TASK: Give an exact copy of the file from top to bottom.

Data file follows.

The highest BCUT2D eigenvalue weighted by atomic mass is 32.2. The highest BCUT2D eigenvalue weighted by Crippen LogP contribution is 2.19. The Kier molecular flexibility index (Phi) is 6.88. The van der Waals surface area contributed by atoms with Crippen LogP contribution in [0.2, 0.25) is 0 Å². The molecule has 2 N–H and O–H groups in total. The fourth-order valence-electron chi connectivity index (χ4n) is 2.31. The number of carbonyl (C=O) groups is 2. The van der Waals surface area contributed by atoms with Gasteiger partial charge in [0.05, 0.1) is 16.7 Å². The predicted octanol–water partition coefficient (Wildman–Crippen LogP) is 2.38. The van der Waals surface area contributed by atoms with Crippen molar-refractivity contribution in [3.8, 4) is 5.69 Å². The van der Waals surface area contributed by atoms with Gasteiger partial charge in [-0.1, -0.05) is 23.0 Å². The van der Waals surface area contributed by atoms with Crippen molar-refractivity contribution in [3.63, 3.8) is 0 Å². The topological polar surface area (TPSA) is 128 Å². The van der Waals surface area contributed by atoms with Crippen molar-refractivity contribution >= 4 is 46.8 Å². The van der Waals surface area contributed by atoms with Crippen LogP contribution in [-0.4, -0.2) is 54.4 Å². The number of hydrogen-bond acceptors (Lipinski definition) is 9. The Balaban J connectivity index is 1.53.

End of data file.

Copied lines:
The highest BCUT2D eigenvalue weighted by atomic mass is 32.2. The highest BCUT2D eigenvalue weighted by Crippen LogP contribution is 2.19. The Kier molecular flexibility index (Phi) is 6.88. The van der Waals surface area contributed by atoms with Crippen LogP contribution in [0.2, 0.25) is 0 Å². The molecule has 2 N–H and O–H groups in total. The fourth-order valence-electron chi connectivity index (χ4n) is 2.31. The number of carbonyl (C=O) groups is 2. The van der Waals surface area contributed by atoms with Gasteiger partial charge in [0.05, 0.1) is 16.7 Å². The predicted octanol–water partition coefficient (Wildman–Crippen LogP) is 2.38. The van der Waals surface area contributed by atoms with Crippen molar-refractivity contribution in [3.8, 4) is 5.69 Å². The van der Waals surface area contributed by atoms with Gasteiger partial charge in [-0.1, -0.05) is 23.0 Å². The van der Waals surface area contributed by atoms with Crippen molar-refractivity contribution in [3.63, 3.8) is 0 Å². The topological polar surface area (TPSA) is 128 Å². The van der Waals surface area contributed by atoms with Crippen molar-refractivity contribution >= 4 is 46.8 Å². The van der Waals surface area contributed by atoms with Crippen LogP contribution in [-0.4, -0.2) is 54.4 Å². The number of hydrogen-bond acceptors (Lipinski definition) is 9. The Balaban J connectivity index is 1.53.